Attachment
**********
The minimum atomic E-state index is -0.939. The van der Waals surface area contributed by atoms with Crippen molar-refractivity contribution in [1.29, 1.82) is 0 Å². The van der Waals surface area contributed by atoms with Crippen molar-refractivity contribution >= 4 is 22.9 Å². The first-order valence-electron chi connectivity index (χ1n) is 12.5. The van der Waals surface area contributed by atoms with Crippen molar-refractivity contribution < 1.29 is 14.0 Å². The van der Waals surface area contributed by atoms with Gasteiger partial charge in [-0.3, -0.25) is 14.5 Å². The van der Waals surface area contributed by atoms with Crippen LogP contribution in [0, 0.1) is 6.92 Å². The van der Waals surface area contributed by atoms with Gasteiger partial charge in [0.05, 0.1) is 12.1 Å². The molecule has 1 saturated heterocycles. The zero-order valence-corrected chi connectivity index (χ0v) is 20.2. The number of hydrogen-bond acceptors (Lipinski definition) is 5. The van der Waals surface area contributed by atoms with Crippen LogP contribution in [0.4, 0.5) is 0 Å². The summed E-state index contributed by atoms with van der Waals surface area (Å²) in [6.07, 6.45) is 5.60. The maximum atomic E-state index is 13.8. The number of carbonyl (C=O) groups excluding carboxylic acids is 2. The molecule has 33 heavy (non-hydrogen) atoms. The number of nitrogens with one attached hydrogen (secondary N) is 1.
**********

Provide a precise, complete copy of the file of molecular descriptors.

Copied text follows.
The minimum atomic E-state index is -0.939. The van der Waals surface area contributed by atoms with Crippen molar-refractivity contribution in [1.29, 1.82) is 0 Å². The van der Waals surface area contributed by atoms with Crippen molar-refractivity contribution >= 4 is 22.9 Å². The first-order valence-electron chi connectivity index (χ1n) is 12.5. The van der Waals surface area contributed by atoms with Crippen molar-refractivity contribution < 1.29 is 14.0 Å². The van der Waals surface area contributed by atoms with Gasteiger partial charge in [-0.3, -0.25) is 14.5 Å². The van der Waals surface area contributed by atoms with Crippen LogP contribution in [0, 0.1) is 6.92 Å². The van der Waals surface area contributed by atoms with Gasteiger partial charge in [0.05, 0.1) is 12.1 Å². The molecule has 1 saturated heterocycles. The zero-order valence-corrected chi connectivity index (χ0v) is 20.2. The number of hydrogen-bond acceptors (Lipinski definition) is 5. The van der Waals surface area contributed by atoms with Crippen LogP contribution in [0.4, 0.5) is 0 Å². The summed E-state index contributed by atoms with van der Waals surface area (Å²) in [6.07, 6.45) is 5.60. The maximum atomic E-state index is 13.8. The number of carbonyl (C=O) groups excluding carboxylic acids is 2. The molecule has 33 heavy (non-hydrogen) atoms. The number of nitrogens with one attached hydrogen (secondary N) is 1.